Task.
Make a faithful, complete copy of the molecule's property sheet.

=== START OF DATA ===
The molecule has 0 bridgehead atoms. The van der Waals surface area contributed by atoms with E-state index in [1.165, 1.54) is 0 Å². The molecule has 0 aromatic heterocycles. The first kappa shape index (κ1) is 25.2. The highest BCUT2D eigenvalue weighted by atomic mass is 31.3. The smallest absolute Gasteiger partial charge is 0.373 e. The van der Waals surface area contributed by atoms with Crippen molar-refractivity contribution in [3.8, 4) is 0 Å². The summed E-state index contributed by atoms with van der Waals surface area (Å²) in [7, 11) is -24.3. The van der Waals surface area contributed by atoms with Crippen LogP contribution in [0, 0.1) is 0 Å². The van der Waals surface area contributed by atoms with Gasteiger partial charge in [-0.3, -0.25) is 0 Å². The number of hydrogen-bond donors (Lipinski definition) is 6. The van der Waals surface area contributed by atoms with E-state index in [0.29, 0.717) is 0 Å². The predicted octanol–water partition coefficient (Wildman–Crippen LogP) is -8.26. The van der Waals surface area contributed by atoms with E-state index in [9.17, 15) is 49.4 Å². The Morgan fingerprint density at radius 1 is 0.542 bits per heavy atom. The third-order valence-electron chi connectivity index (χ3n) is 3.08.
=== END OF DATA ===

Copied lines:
The molecule has 0 bridgehead atoms. The van der Waals surface area contributed by atoms with E-state index in [1.165, 1.54) is 0 Å². The molecule has 0 aromatic heterocycles. The first kappa shape index (κ1) is 25.2. The highest BCUT2D eigenvalue weighted by atomic mass is 31.3. The smallest absolute Gasteiger partial charge is 0.373 e. The van der Waals surface area contributed by atoms with Crippen molar-refractivity contribution in [3.8, 4) is 0 Å². The summed E-state index contributed by atoms with van der Waals surface area (Å²) in [7, 11) is -24.3. The van der Waals surface area contributed by atoms with Crippen LogP contribution in [0, 0.1) is 0 Å². The van der Waals surface area contributed by atoms with Gasteiger partial charge in [-0.3, -0.25) is 0 Å². The number of hydrogen-bond donors (Lipinski definition) is 6. The van der Waals surface area contributed by atoms with E-state index in [0.29, 0.717) is 0 Å². The predicted octanol–water partition coefficient (Wildman–Crippen LogP) is -8.26. The van der Waals surface area contributed by atoms with E-state index in [9.17, 15) is 49.4 Å². The Morgan fingerprint density at radius 1 is 0.542 bits per heavy atom. The third-order valence-electron chi connectivity index (χ3n) is 3.08.